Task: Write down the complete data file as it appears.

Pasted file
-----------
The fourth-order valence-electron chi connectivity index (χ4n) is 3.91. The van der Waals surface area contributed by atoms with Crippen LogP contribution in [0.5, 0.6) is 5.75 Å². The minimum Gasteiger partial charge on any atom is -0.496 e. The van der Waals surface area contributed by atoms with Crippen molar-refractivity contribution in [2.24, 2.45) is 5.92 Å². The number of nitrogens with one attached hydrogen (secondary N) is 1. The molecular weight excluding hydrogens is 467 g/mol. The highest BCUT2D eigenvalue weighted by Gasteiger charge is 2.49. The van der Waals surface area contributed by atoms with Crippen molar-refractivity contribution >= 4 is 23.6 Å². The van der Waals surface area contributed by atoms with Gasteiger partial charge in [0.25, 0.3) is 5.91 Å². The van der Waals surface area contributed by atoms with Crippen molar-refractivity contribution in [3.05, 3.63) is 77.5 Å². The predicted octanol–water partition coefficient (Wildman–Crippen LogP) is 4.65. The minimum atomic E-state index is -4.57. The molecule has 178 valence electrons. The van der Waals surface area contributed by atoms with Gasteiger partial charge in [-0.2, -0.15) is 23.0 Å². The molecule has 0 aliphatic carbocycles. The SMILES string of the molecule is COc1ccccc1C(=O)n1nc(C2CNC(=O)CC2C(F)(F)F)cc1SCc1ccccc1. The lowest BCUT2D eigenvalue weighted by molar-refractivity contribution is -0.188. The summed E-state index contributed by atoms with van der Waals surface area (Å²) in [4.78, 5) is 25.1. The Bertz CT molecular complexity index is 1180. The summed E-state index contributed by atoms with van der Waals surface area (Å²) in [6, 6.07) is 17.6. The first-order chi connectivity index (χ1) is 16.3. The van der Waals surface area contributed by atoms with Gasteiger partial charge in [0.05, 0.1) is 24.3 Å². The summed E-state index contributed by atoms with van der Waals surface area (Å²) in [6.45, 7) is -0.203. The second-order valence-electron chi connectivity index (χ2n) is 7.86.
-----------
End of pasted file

The fourth-order valence-electron chi connectivity index (χ4n) is 3.91. The van der Waals surface area contributed by atoms with Crippen LogP contribution in [0.5, 0.6) is 5.75 Å². The minimum Gasteiger partial charge on any atom is -0.496 e. The van der Waals surface area contributed by atoms with Crippen molar-refractivity contribution in [2.24, 2.45) is 5.92 Å². The number of nitrogens with one attached hydrogen (secondary N) is 1. The molecular weight excluding hydrogens is 467 g/mol. The highest BCUT2D eigenvalue weighted by Gasteiger charge is 2.49. The van der Waals surface area contributed by atoms with Crippen molar-refractivity contribution >= 4 is 23.6 Å². The van der Waals surface area contributed by atoms with Gasteiger partial charge in [0.25, 0.3) is 5.91 Å². The van der Waals surface area contributed by atoms with Crippen molar-refractivity contribution in [3.05, 3.63) is 77.5 Å². The predicted octanol–water partition coefficient (Wildman–Crippen LogP) is 4.65. The minimum atomic E-state index is -4.57. The molecule has 178 valence electrons. The van der Waals surface area contributed by atoms with Gasteiger partial charge in [-0.2, -0.15) is 23.0 Å². The molecule has 0 aliphatic carbocycles. The SMILES string of the molecule is COc1ccccc1C(=O)n1nc(C2CNC(=O)CC2C(F)(F)F)cc1SCc1ccccc1. The lowest BCUT2D eigenvalue weighted by molar-refractivity contribution is -0.188. The summed E-state index contributed by atoms with van der Waals surface area (Å²) in [4.78, 5) is 25.1. The Bertz CT molecular complexity index is 1180. The summed E-state index contributed by atoms with van der Waals surface area (Å²) in [6, 6.07) is 17.6. The first-order chi connectivity index (χ1) is 16.3. The van der Waals surface area contributed by atoms with Gasteiger partial charge in [0.05, 0.1) is 24.3 Å². The summed E-state index contributed by atoms with van der Waals surface area (Å²) in [6.45, 7) is -0.203. The second-order valence-electron chi connectivity index (χ2n) is 7.86.